He explained the virtual-scribe system to me when we spoke via Skype. With the patient’s permission, physicians record an entire patient visit with a multidirectional microphone, then encrypt and transmit the recording online. In India, Rane listens to the visit and writes a first draft of the office note. Before starting the work, he went through a careful “onboarding” process with each of the American physicians he works with. One, Nathalee Kong, a thirty-one-year-old internist, was based at an M.G.H. clinic in Revere, a working-class community north of Boston. For a week, Rane listened to recordings of her patient visits and observed how she wrote them up. For another week, they wrote parallel notes, to make sure Rane was following Kong’s preferences. They agreed on trigger phrases; when she says to the patient, “Your exam is normal except for . . . ,” Rane can record the usual elements of her head-to-toe exam without her having to call each one out.
A note for a thirty-minute visit takes Rane about an hour to process. It is then reviewed by a second physician for quality and accuracy, and by an insurance-coding expert, who confirms that it complies with regulations—and who, not incidentally, provides guidance on taking full advantage of billing opportunities. IKS Health says that its virtual-scribe service pays for itself by increasing physician productivity—in both the number of patients that physicians see and the amount billed per patient.
Kong was delighted by the arrangement. “Now all I have to do is listen to the patient and be present,” she told me. When taking a family history, she said, “I don’t have to go back and forth: ‘O.K., so your mom had breast cancer. Let me check that off in the computer before I forget.’ I’m just having a natural conversation with another human being, instead of feeling like I’m checking off a box, which I literally was doing.”
Before working with Rane, Kong rarely left the office before 7 p.m., and even then she had to do additional work at home in order to complete her notes. Now she can leave at five o’clock. “I’m hopeful that this prevents me from burning out,” she said. “That’s something I was definitely aware of going into this profession—something that I really feared.” What’s more, she now has the time and the energy to explore the benefits of a software system that might otherwise seem to be simply a burden. Kong manages a large number of addiction patients, and has learned how to use a list to track how they are doing as a group, something she could never have done on her own. She has also learned to use a function that enters a vaccine table into patients’ notes, allowing her to list the vaccinations they should have received and the ones they are missing.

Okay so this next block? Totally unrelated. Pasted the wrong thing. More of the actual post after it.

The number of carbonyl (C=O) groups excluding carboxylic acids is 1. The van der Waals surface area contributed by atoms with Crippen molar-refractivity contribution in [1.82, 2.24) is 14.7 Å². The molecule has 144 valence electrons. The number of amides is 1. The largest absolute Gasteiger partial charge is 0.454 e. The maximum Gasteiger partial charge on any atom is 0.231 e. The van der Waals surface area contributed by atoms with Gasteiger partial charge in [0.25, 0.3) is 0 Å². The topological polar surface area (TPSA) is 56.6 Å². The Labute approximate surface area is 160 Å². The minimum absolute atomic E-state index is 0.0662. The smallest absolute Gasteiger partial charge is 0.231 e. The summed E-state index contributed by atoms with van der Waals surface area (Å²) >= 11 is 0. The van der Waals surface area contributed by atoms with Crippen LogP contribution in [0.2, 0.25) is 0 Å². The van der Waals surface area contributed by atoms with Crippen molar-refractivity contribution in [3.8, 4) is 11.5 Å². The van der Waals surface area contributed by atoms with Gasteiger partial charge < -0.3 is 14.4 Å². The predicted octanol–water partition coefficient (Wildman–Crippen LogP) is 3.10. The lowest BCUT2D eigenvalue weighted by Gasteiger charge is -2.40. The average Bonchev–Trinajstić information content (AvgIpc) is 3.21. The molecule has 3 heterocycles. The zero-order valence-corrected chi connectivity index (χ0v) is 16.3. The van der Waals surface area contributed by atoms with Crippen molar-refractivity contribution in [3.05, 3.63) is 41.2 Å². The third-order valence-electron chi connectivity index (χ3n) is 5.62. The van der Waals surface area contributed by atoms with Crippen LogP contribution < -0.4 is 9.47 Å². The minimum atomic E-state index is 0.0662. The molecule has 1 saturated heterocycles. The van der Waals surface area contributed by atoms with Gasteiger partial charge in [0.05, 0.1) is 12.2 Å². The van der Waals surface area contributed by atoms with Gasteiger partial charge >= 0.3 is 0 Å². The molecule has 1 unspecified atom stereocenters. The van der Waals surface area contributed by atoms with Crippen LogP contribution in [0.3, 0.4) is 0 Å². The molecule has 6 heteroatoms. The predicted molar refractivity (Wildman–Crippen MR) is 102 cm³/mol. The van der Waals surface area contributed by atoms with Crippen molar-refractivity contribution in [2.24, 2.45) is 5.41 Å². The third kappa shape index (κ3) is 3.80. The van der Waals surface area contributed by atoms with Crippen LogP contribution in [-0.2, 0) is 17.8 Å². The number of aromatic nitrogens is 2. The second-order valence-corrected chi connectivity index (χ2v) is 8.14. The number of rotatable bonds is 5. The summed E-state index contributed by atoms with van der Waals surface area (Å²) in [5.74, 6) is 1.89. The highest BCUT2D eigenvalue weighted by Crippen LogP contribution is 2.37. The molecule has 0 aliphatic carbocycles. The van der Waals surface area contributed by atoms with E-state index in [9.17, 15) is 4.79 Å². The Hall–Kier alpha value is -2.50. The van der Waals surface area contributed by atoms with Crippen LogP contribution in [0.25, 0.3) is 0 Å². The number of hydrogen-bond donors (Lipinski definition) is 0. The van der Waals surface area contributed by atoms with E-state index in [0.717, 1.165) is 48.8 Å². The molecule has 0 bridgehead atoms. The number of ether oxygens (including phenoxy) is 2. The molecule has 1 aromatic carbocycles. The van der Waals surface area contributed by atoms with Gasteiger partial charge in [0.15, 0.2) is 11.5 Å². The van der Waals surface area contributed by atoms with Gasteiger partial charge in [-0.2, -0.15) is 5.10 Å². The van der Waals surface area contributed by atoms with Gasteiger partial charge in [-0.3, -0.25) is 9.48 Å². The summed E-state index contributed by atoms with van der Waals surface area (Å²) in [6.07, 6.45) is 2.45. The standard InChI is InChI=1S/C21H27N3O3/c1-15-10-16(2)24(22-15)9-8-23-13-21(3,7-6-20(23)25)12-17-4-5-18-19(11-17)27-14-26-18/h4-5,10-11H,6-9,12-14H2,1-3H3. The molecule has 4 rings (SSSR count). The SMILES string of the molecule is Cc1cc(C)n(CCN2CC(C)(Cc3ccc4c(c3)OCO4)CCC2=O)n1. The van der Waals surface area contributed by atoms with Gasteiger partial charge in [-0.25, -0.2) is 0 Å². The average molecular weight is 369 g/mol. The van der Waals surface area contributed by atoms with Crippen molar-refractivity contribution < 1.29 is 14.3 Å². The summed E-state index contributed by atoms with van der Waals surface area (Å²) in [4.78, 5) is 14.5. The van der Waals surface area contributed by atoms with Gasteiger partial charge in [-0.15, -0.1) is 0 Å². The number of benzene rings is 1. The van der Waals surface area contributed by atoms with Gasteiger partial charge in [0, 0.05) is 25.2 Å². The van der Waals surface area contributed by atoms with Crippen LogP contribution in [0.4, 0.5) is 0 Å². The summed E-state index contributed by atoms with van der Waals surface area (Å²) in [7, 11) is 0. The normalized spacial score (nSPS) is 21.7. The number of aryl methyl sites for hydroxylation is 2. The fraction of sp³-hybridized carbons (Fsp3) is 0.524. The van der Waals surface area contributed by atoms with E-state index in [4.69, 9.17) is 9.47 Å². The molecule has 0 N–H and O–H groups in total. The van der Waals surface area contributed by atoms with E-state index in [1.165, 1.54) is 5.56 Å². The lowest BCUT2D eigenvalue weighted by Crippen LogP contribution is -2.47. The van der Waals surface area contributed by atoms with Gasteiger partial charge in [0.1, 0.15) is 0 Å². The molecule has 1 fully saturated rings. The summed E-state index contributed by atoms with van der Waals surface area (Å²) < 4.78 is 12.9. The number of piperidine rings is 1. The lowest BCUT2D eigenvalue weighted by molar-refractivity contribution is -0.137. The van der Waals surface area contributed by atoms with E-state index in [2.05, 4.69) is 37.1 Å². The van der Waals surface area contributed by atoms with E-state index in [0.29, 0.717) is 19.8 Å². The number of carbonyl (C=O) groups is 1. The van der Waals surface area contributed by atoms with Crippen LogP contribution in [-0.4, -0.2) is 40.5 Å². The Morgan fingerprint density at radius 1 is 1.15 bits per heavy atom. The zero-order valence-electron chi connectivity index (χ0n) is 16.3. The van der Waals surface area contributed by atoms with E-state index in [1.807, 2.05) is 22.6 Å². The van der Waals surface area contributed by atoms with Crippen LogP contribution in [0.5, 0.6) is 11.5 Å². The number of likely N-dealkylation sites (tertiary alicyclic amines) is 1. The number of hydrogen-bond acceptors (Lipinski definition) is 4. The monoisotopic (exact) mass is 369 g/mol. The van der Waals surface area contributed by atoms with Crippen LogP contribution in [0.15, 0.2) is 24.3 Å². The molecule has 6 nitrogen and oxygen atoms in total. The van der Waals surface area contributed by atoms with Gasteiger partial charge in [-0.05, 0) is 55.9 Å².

Her biggest concern now? That the scribes will be taken away. Yet can it really be sustainable to have an additional personal assistant—a fully trained doctor in India, no less—for every doctor with a computer? And, meanwhile, what’s happening across the globe? Who is taking care of the patients all those scribing doctors aren’t seeing?
There’s a techno-optimist view of how this story will unfold. Big technology companies are already circling to invest in IKS Health. They see an opportunity for artificial intelligence to replace more and more of what Rane does. This prospect doesn’t worry Rane very much; by the time technology has taken his place, he hopes to have set up a clinic of his own, and perhaps get to use the system himself. It’s not hard to believe that our interfaces for documenting and communicating will get easier, more intuitive, less annoying.
But there’s also a techno-pessimist version of the story. A 2015 study of scribes for emergency physicians in an Atlanta hospital system found that the scribes produced results similar to what my Boston colleagues described—a thirty-six-per-cent reduction in the doctors’ computer-documentation time and a similar increase in time spent directly interacting with patients. Two-thirds of the doctors said that they “liked” or even “loved” having a scribe. Yet they also reported no significant change in their job satisfaction. With the time that scribes freed up, the system simply got doctors to take on more patients. Their workload didn’t lighten; it just shifted.
Studies of scribes in other health systems have found the same effect. Squeezing more patients into an hour is better than spending time entering data at a keyboard. More people are taken care of. But are they being taken care of well? As patients, we want the caring and the ingenuity of clinicians to be augmented by systems, not defeated by them. In an era of professional Taylorization—of the stay-in-your-lane ethos—that does not seem to be what we are getting.